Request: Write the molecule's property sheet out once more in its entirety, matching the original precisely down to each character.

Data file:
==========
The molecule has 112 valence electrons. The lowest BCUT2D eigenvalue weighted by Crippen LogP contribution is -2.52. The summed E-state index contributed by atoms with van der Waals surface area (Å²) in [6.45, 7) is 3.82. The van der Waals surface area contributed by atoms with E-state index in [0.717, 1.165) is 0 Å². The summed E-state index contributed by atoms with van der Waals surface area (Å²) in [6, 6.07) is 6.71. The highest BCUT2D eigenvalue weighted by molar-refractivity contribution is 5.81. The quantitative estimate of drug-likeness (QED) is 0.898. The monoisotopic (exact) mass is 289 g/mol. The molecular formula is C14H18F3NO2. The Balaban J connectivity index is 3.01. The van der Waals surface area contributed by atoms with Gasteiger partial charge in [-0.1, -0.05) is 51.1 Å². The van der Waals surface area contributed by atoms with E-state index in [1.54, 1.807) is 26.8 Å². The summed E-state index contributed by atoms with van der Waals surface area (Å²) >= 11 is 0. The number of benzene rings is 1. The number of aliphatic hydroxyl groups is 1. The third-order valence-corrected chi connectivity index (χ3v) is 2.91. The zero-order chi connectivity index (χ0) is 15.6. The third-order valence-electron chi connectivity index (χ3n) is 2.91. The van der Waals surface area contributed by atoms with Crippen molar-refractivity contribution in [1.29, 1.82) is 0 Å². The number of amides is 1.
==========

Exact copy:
The molecule has 112 valence electrons. The lowest BCUT2D eigenvalue weighted by Crippen LogP contribution is -2.52. The summed E-state index contributed by atoms with van der Waals surface area (Å²) in [6.45, 7) is 3.82. The van der Waals surface area contributed by atoms with E-state index in [0.717, 1.165) is 0 Å². The summed E-state index contributed by atoms with van der Waals surface area (Å²) in [6, 6.07) is 6.71. The highest BCUT2D eigenvalue weighted by molar-refractivity contribution is 5.81. The quantitative estimate of drug-likeness (QED) is 0.898. The monoisotopic (exact) mass is 289 g/mol. The molecular formula is C14H18F3NO2. The Balaban J connectivity index is 3.01. The van der Waals surface area contributed by atoms with Gasteiger partial charge in [-0.1, -0.05) is 51.1 Å². The van der Waals surface area contributed by atoms with E-state index in [1.54, 1.807) is 26.8 Å². The summed E-state index contributed by atoms with van der Waals surface area (Å²) >= 11 is 0. The number of benzene rings is 1. The number of aliphatic hydroxyl groups is 1. The third-order valence-corrected chi connectivity index (χ3v) is 2.91. The zero-order chi connectivity index (χ0) is 15.6. The third-order valence-electron chi connectivity index (χ3n) is 2.91. The van der Waals surface area contributed by atoms with Crippen molar-refractivity contribution in [1.29, 1.82) is 0 Å². The number of amides is 1.